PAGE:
They have always had to stay in a hotel as until recently we have not had a spare room, I'm sure she is trying to be sensitive and do the right thing but from experience of what it was like when they came down and I had horrendous morning sickness (that was also booked without consultation)and they just stayed and stayed even though I kept having to go off and be sick. Consequently I am a bit nervous. As for the company, she's quite hard to talk to- tbh they both are, even DH struggles!

foreverclockwatching Thu 18-Aug-16 23:09:22

Yes banana that is what i was thinking 1 night initially to meet him her and then a longer visit after a couple of weeks or so, it will be more bearable for all if we could get out and do things!

Inertia Thu 18-Aug-16 23:13:42

You could approach it from the perspective of it being something of a wasted journey, as you might not have had the baby by then, or you might still be in hospital.

allofadaze Thu 18-Aug-16 23:18:45

I actually think she sounds like she's trying to be quite thoughtful - you hear about all these in-laws who want to come and stay at your house for 3 weeks the day after the birth, so at least she's chosen 2 weeks after (possibly not thinking baby could be up to 2 weeks late) AND a hotel...

I'd personally say let her make the booking, but just remind her that baby might only just have arrived at that point, so depending on how the birth went/how you and baby are feeling etc, you might not be up to having them all day, on both days.

Bit mean to say the husband's really dull too, not really relevant.

PigletJohn Thu 18-Aug-16 23:20:20

IME booking two nights, a few weeks in advance, can be at 50% discount or so, but there is no refund or change permitted.

In hotels that mostly fill up with business people, the discounts are usually Friday/Saturday/Sunday nights. And the opposite for places that are popular for short breaks.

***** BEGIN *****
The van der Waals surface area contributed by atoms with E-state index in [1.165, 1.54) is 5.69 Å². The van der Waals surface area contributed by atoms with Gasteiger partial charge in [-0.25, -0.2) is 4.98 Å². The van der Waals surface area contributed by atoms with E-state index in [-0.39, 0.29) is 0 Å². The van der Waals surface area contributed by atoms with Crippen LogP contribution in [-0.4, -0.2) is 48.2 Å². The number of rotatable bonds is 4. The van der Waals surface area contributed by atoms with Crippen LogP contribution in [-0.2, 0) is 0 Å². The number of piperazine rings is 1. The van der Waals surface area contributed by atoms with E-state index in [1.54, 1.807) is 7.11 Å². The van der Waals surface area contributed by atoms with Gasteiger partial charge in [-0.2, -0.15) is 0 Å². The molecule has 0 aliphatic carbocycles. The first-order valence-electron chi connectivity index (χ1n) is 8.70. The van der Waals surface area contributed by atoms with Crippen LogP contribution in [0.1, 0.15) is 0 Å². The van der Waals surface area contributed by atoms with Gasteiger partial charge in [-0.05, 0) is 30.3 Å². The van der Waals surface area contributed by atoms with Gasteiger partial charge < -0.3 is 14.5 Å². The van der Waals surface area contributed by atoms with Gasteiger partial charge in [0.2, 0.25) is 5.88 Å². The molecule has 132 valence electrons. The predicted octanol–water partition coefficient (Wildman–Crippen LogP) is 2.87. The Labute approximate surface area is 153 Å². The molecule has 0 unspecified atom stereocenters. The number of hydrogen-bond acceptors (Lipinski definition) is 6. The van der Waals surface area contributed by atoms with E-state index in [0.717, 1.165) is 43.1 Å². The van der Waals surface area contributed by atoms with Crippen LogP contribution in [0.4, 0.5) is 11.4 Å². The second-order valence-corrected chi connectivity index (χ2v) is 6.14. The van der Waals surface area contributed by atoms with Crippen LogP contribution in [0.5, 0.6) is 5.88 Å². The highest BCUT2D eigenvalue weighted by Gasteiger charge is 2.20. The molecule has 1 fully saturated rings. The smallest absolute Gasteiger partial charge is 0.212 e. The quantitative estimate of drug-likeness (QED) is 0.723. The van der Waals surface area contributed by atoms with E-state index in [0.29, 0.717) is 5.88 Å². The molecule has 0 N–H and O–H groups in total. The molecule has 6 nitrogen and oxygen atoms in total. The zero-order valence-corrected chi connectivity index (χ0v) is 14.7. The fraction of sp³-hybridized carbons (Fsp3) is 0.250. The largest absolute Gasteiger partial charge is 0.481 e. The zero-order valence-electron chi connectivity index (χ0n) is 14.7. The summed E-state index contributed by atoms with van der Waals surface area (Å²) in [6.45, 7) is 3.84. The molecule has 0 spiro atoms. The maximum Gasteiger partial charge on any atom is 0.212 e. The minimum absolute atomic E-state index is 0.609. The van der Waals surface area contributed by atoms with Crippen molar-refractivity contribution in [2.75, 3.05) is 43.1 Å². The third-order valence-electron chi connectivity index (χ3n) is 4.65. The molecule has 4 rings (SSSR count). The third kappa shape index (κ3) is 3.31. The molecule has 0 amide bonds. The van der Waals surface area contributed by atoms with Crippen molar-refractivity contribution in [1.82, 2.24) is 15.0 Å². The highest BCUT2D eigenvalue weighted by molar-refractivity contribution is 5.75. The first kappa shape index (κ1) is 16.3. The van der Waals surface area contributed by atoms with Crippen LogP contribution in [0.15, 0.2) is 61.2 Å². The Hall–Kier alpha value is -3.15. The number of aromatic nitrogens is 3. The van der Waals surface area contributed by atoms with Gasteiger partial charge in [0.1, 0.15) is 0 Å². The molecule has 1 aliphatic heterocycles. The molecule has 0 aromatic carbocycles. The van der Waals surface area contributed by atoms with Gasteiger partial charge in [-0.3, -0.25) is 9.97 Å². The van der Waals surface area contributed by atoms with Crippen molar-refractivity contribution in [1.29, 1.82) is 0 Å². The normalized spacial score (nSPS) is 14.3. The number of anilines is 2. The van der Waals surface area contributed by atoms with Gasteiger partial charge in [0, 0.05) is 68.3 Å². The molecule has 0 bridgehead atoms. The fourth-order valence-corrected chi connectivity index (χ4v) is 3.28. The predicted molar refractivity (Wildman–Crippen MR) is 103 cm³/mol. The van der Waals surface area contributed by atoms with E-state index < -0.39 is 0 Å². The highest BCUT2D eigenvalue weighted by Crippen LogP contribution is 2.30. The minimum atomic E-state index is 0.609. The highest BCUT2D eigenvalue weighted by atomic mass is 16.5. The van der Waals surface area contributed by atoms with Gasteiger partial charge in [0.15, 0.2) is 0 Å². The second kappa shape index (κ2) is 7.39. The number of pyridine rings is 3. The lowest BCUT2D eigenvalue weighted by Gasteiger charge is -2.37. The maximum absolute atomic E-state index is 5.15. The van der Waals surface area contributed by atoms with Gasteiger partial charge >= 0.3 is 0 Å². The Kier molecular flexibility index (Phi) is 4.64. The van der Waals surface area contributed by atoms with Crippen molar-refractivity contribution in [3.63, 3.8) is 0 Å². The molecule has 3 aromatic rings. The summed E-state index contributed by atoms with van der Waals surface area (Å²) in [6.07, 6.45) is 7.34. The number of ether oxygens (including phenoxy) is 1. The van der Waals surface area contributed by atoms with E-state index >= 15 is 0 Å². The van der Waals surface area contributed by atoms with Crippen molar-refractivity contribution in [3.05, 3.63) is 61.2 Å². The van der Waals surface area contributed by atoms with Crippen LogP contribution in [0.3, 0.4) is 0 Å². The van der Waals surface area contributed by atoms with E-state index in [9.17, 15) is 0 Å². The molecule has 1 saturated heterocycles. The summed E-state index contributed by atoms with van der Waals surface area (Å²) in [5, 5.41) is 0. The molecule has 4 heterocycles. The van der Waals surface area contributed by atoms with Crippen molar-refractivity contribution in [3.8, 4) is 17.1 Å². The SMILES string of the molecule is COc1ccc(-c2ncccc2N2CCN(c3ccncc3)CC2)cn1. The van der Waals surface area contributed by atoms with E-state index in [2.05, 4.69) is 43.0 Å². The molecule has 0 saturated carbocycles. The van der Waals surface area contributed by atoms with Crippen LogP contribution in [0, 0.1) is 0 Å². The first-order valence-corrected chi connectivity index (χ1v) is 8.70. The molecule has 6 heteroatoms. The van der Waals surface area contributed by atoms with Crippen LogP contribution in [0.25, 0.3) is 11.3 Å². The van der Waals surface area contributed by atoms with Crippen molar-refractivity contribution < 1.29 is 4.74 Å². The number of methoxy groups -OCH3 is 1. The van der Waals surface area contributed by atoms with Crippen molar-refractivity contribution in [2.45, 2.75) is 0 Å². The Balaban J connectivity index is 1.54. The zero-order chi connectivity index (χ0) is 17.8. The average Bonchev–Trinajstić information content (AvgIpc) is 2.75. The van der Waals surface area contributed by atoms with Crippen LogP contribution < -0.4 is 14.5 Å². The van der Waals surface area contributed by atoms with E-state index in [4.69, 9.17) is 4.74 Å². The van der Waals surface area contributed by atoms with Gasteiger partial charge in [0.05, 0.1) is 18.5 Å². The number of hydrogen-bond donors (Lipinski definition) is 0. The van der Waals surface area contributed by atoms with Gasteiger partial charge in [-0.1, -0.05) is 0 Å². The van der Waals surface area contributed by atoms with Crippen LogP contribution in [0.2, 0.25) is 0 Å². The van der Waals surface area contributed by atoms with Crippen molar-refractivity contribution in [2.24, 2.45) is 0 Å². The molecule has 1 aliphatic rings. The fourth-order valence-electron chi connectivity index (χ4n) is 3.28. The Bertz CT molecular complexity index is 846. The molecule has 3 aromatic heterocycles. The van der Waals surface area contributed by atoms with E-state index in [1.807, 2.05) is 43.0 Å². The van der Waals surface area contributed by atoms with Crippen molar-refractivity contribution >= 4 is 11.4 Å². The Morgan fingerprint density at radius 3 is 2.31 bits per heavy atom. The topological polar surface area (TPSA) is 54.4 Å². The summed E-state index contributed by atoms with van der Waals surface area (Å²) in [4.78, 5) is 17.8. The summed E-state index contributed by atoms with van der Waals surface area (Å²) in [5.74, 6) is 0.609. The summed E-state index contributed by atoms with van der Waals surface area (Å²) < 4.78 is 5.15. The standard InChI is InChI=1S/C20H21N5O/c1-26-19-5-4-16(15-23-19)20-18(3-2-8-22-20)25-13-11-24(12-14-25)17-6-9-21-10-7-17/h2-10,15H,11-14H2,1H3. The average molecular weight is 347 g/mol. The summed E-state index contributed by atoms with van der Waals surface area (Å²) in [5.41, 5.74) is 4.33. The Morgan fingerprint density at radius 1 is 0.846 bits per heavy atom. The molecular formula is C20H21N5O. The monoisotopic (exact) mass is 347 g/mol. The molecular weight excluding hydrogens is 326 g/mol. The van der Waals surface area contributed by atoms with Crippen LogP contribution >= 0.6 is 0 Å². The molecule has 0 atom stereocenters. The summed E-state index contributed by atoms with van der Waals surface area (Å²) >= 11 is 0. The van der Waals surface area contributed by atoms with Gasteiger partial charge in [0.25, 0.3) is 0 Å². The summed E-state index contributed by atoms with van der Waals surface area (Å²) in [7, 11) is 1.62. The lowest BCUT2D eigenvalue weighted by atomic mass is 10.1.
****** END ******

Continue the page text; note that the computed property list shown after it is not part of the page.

MrEBear Thu 18-Aug-16 23:20:48

I think they are trying to be sensitive. They may well have other commitments (do they work and need to book time off). So having a room booked knowing that you will most likely have had baby.
It is only a couple of days that they will be around and you can seek of to your room to BF. And at least they aren't attempting to stay with you.

Don't be scared to ask them to help, even if it is the simple "I would offer you a tea, but I'm tired / sore / stuck, please help yourself and if you don't mind make me one too"

minijoeyjojo Thu 18-Aug-16 23:27:06

I think your plan sounds good, although it does depend on how far they have to travel - is it an OK distance for them to do twice in relatively quick succession?

Just point out that the baby might not even be born by then (mine wasn't - she didn't arrive till 15 days after my due date) so it's best to arrange when the baby is there. Plus say that you'll be exhausted from giving birth, having a baby that doesn't sleep etc so will probably only be able to manage an hour or so with company initially.

Definitely suggest a short initial visit fairly soon after the baby is born so they don't feel ostracised. The idea of a longer visit a few weeks in is good too - it'll give you time to figure it all out, especially the breastfeeding side of things.

I hated the idea of my PIL's visiting, but it was ok (my MIL even stayed for a week and a half to help confused). When they first visited though my DH and I agreed that he'd be in charge of ushering them out of the room and giving me some peace when I wanted it (to feed for example). I think we arranged a suitable hand signal or code word grin.

Fluffsnuts Thu 18-Aug-16 23:28:58

Breastfeeding is a great excuse for this sort of thing:

when you think he's being passed around too much, when they are getting on your nerves, when you are knackered and want 15 mins to yourself- "oh I think baby needs a feed" and you pick up baby and go in to your bedroom under the guise of not wanting to feed in front of people just yet. Newborns feed hourly or more for 20mins or so, so it is is a great excuse when any visitors come.

But YANBU.

Iggii Thu 18-Aug-16 23:44:12